Figure 1. A family tree of primates shows that the earliest members of the group were closely related to the insectivores, as are today's tree shrews. In the Eocene period (55 to 36 million years ago), lemurs flourished in many parts of the world although today they are found only in Madagascar and the nearby Comoro Islands. Both the New World and the Old World monkeys probably evolved from tarsier-like ancestors during the Oligocene period (about 27 million year ago). The first true apes appear later in the Miocene. These forest-dwelling apes gave rise to man's immediate ancestors.
Figure 2. Lower and higher forms of primates are found in tropical Africa. Bosman's potto is a primitive primate, slow-moving and nocturnal, that clings tightly to tree branches. The related dwarf galago spends much of its time on the ground but can leap out of danger with great agility. Most female primates establish close, long-term bonds with their young, as shown by mona monkeys. The colobus monkey, like other African forest species, has decorative fur, for which it has been hunted to near extinction.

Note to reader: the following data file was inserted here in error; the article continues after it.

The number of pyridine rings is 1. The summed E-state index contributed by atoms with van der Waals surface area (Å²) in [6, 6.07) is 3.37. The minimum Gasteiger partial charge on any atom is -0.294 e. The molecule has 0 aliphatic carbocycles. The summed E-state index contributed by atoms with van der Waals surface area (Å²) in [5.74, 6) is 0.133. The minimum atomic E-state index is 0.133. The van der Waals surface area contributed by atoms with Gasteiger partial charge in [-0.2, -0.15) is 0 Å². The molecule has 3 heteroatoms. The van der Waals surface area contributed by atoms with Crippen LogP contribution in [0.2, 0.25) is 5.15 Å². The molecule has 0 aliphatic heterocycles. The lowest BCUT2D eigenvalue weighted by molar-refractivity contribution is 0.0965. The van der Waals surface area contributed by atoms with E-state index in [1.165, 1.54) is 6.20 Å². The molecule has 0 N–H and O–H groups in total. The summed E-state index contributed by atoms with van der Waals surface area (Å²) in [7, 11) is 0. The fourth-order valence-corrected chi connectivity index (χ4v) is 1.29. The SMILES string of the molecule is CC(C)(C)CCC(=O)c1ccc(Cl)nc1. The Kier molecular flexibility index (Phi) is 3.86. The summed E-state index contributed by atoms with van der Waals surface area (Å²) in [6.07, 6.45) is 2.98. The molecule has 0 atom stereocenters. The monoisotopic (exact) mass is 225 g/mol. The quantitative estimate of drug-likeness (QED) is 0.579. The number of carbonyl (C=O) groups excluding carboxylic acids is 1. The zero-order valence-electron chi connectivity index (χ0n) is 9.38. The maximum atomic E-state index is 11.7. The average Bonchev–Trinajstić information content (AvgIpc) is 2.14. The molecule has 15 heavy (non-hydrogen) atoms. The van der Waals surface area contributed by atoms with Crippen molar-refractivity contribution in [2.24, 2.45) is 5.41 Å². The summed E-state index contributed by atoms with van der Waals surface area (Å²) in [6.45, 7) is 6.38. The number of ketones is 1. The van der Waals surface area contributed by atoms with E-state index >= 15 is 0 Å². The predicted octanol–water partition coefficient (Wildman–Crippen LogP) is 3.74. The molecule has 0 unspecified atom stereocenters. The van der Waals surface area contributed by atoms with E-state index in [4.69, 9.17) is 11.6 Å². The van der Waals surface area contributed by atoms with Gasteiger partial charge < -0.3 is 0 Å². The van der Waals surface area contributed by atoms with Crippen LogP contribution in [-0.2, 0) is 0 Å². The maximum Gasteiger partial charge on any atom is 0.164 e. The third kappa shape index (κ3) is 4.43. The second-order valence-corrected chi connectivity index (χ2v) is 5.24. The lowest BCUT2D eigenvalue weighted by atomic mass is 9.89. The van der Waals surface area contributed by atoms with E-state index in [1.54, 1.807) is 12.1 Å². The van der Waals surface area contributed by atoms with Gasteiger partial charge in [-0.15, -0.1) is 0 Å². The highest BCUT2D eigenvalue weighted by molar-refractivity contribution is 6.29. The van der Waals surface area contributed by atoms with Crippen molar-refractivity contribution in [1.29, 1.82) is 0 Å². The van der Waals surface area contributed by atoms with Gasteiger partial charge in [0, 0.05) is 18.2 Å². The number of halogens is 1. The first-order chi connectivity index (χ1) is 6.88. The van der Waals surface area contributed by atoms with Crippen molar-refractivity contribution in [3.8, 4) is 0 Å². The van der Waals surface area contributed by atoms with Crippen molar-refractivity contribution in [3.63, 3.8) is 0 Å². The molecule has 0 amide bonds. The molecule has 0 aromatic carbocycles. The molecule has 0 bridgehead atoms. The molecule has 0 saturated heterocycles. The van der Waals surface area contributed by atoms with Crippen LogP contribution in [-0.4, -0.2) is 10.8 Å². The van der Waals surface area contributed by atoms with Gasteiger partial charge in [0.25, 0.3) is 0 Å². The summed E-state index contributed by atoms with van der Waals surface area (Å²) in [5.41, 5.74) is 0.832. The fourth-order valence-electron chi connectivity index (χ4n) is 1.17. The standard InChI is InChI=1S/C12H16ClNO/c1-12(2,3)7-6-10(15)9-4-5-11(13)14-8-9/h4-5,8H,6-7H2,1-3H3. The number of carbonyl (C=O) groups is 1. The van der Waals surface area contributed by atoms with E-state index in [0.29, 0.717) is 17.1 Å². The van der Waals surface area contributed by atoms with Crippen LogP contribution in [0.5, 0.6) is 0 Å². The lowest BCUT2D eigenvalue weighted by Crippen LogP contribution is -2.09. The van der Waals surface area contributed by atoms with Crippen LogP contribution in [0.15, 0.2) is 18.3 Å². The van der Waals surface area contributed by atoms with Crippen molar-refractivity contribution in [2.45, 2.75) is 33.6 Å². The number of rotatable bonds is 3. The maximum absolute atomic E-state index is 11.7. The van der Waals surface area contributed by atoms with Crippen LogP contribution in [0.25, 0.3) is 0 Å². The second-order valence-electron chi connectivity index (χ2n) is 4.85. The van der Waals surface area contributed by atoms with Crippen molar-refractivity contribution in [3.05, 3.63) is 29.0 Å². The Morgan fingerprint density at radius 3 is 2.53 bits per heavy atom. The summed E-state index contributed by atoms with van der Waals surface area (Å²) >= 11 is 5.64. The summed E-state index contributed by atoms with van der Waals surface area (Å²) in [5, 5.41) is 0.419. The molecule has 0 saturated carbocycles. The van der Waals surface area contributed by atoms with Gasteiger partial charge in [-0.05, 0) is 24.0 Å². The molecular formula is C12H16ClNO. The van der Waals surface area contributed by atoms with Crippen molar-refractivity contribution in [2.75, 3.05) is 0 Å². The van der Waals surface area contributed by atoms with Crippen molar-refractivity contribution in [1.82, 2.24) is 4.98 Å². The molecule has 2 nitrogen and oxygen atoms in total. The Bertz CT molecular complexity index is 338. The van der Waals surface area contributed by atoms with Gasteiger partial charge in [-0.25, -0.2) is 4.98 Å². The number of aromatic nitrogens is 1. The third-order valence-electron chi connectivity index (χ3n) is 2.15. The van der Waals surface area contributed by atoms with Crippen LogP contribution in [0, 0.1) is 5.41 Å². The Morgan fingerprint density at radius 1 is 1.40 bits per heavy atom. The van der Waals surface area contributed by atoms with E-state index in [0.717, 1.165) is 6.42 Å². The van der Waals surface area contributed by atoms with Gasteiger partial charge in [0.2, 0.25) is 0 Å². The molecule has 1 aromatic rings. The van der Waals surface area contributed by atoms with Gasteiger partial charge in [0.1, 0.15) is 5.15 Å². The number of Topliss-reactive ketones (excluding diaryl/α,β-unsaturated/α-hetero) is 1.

A primate is a mammal that belongs to the order Primates. Included in this order are prosimians, monkeys (Old World and New World), and apes, the latter group including hominids. There are approximately 350 extant species of primate.
Primates are characterized by:
• relatively large brain-to-body mass ratio
• advanced stereoscopic color vision with large, forward-facing eyes
• distinctive eye orbit structure
• five fingers on each hand, with sensitive pads
• nails instead of claws
• apposable thumbs
• specialization of the hands (and sometimes feet) for grasping
• hind limb dominated locomotion
• generalized dental pattern
• unspecialized body plan
• neoteny and a long rearing period for offspring
Primates are by and large an arboreal order whose members usually climb by grasping. The skull has a bar, which makes a posterior or lateral margin of the orbit. The shortened face is accompanied by a diminished sense of smell. However, tree-life has led to the development of excellent eyesight, typically with binocular vision.